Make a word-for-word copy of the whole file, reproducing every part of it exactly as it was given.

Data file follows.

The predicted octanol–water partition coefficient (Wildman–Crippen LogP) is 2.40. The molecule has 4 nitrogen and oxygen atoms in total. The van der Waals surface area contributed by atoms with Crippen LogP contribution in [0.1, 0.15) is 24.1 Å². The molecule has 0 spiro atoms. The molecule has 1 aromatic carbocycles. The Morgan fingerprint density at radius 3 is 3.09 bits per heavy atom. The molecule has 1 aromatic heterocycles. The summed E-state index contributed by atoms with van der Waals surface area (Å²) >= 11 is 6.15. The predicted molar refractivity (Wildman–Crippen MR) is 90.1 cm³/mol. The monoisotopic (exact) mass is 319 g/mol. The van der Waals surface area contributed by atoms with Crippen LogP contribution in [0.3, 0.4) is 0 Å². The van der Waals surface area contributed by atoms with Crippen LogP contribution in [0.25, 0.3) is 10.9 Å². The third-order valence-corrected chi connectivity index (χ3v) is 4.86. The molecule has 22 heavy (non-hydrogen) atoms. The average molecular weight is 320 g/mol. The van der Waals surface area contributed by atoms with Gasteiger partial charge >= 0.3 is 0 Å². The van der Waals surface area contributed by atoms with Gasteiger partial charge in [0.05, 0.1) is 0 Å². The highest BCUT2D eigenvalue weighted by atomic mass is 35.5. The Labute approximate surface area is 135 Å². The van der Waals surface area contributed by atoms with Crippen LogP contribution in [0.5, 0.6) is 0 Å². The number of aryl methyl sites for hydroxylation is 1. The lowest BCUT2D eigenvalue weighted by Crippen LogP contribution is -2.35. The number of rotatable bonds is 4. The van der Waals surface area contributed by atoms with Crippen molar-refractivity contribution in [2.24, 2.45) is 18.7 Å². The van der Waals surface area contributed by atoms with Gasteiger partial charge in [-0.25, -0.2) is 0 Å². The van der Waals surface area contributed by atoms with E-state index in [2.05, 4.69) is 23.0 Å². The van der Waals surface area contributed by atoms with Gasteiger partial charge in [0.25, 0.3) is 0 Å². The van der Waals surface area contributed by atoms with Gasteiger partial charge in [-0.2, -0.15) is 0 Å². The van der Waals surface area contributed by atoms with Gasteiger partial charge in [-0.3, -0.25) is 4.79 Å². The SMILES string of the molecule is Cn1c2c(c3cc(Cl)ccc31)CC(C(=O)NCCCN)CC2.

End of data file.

The predicted octanol–water partition coefficient (Wildman–Crippen LogP) is 2.40. The molecule has 4 nitrogen and oxygen atoms in total. The van der Waals surface area contributed by atoms with Crippen LogP contribution in [0.1, 0.15) is 24.1 Å². The molecule has 0 spiro atoms. The molecule has 1 aromatic carbocycles. The Morgan fingerprint density at radius 3 is 3.09 bits per heavy atom. The molecule has 1 aromatic heterocycles. The summed E-state index contributed by atoms with van der Waals surface area (Å²) >= 11 is 6.15. The predicted molar refractivity (Wildman–Crippen MR) is 90.1 cm³/mol. The monoisotopic (exact) mass is 319 g/mol. The van der Waals surface area contributed by atoms with Crippen LogP contribution in [0.3, 0.4) is 0 Å². The van der Waals surface area contributed by atoms with Crippen LogP contribution in [0.25, 0.3) is 10.9 Å². The third-order valence-corrected chi connectivity index (χ3v) is 4.86. The molecule has 22 heavy (non-hydrogen) atoms. The average molecular weight is 320 g/mol. The van der Waals surface area contributed by atoms with Gasteiger partial charge >= 0.3 is 0 Å². The van der Waals surface area contributed by atoms with Gasteiger partial charge in [0.05, 0.1) is 0 Å². The highest BCUT2D eigenvalue weighted by atomic mass is 35.5. The Labute approximate surface area is 135 Å². The van der Waals surface area contributed by atoms with Crippen LogP contribution in [0.5, 0.6) is 0 Å². The number of aryl methyl sites for hydroxylation is 1. The lowest BCUT2D eigenvalue weighted by Crippen LogP contribution is -2.35. The number of rotatable bonds is 4. The van der Waals surface area contributed by atoms with Crippen molar-refractivity contribution in [2.24, 2.45) is 18.7 Å². The van der Waals surface area contributed by atoms with Gasteiger partial charge in [-0.25, -0.2) is 0 Å². The van der Waals surface area contributed by atoms with E-state index in [2.05, 4.69) is 23.0 Å². The van der Waals surface area contributed by atoms with Gasteiger partial charge in [0.25, 0.3) is 0 Å². The van der Waals surface area contributed by atoms with Gasteiger partial charge in [-0.2, -0.15) is 0 Å². The van der Waals surface area contributed by atoms with Gasteiger partial charge in [-0.3, -0.25) is 4.79 Å². The SMILES string of the molecule is Cn1c2c(c3cc(Cl)ccc31)CC(C(=O)NCCCN)CC2.